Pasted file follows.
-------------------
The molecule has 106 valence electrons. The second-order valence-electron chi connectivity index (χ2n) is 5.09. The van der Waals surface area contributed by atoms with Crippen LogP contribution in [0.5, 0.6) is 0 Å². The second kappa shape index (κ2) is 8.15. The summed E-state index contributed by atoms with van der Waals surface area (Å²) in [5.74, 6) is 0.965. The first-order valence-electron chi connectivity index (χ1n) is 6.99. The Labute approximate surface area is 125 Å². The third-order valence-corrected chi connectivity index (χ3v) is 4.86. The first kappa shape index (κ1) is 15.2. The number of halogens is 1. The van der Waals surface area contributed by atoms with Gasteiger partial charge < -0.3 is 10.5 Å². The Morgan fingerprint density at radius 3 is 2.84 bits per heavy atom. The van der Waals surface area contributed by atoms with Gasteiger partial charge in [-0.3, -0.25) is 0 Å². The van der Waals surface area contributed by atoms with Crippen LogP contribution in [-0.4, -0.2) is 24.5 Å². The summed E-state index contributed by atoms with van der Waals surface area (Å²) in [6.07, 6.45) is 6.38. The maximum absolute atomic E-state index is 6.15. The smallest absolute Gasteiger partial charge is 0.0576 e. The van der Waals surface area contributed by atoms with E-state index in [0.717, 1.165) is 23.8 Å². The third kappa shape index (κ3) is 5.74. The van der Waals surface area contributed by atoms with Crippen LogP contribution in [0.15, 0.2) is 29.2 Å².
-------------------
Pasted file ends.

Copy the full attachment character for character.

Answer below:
The molecule has 106 valence electrons. The second-order valence-electron chi connectivity index (χ2n) is 5.09. The van der Waals surface area contributed by atoms with Crippen LogP contribution in [0.5, 0.6) is 0 Å². The second kappa shape index (κ2) is 8.15. The summed E-state index contributed by atoms with van der Waals surface area (Å²) in [5.74, 6) is 0.965. The first-order valence-electron chi connectivity index (χ1n) is 6.99. The Labute approximate surface area is 125 Å². The third-order valence-corrected chi connectivity index (χ3v) is 4.86. The first kappa shape index (κ1) is 15.2. The number of halogens is 1. The van der Waals surface area contributed by atoms with Gasteiger partial charge < -0.3 is 10.5 Å². The Morgan fingerprint density at radius 3 is 2.84 bits per heavy atom. The van der Waals surface area contributed by atoms with Gasteiger partial charge in [-0.3, -0.25) is 0 Å². The van der Waals surface area contributed by atoms with Crippen LogP contribution in [-0.4, -0.2) is 24.5 Å². The summed E-state index contributed by atoms with van der Waals surface area (Å²) in [6.07, 6.45) is 6.38. The maximum absolute atomic E-state index is 6.15. The smallest absolute Gasteiger partial charge is 0.0576 e. The van der Waals surface area contributed by atoms with E-state index in [0.717, 1.165) is 23.8 Å². The third kappa shape index (κ3) is 5.74. The van der Waals surface area contributed by atoms with Crippen LogP contribution in [0.15, 0.2) is 29.2 Å².